How to ultralearn


The author of Ultralearning, Scott Young, passed the tests for MIT’s four-year computer science and math degrees in one year. He also spent one year without English, and learned four languages in the process. His stories, and the countless other ones that he shares in the book, have inspired me to create my own hard-skill ultralearning missions.I appreciate this book as a practical guide to self-directed learning. I recognize the importance of doing your own thing through all of the reading that I do, but Young has created a global community around ultralearning. This doesn’t have to be either-or with traditional education. The beauty of ultralearning is that it is flexible and completely tailored to your life and interests. I find that the option allows for more discernment in figuring out which is actually best for you. Otherwise, we would continue to go down the predictable, well-trodden path, and pay arm-and-leg because we’re told that we have to. With ultralearning, the price of admission is hard work towards a goal that you give yourself and believe is important.Here are some of my notes and quotes on the book:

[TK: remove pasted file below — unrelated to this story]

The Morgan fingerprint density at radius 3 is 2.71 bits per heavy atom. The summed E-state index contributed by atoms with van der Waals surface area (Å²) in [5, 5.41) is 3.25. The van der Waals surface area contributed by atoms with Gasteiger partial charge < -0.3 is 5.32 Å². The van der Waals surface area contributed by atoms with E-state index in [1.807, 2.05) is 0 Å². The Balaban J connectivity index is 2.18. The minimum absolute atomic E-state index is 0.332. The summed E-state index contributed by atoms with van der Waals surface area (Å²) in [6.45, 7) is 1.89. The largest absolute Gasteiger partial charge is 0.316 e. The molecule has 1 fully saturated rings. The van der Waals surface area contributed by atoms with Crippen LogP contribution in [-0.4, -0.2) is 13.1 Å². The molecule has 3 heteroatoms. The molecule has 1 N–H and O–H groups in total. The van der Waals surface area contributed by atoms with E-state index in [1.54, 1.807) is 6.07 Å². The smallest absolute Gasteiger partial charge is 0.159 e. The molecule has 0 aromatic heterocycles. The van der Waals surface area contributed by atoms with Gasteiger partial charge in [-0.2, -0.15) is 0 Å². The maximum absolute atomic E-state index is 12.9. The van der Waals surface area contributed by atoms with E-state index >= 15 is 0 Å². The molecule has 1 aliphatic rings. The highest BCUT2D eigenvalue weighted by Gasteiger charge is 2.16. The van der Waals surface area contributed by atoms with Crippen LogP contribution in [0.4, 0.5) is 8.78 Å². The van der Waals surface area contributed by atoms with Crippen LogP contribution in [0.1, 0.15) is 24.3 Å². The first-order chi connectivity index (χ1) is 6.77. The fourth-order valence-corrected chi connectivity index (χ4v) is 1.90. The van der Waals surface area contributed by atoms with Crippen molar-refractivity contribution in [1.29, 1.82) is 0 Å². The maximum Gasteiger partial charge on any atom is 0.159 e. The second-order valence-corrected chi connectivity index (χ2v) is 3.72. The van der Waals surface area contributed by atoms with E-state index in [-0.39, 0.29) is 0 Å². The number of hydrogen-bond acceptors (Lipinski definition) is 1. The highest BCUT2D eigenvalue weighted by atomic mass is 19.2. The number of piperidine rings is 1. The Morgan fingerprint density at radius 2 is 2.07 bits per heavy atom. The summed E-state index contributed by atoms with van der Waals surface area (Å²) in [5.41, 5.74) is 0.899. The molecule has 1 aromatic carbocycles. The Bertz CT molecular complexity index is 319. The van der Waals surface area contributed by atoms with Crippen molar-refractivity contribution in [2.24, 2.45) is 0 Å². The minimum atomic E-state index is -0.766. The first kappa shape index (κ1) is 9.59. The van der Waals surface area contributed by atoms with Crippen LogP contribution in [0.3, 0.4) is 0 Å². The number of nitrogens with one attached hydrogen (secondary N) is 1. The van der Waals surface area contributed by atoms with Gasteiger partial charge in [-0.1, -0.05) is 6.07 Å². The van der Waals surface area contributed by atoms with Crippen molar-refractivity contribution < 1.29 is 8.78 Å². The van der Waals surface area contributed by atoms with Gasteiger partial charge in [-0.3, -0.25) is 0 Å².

“Always have a challenge”“What matters is the intensity, initiative, and commitment to effective learning, not the particulars of your timetable”Test yourself, practice recall when learning anything“By taking notes as questions instead of answers, you generate the material to practice retrieval on later”“Avoid situations that always make you feel good (or bad) about your performance”“As creativity becomes valuable, experimentation becomes essential”“One thing is certain: one can never achieve serious pedagogical results, especially at a high level, through coercion” – Laszlo Polgar“In theory there is no difference between theory and practice. But in practice, there is” – Benjamin Brewster“He who can go to the fountain does not go to the water jar” – Leonardo da Vinci

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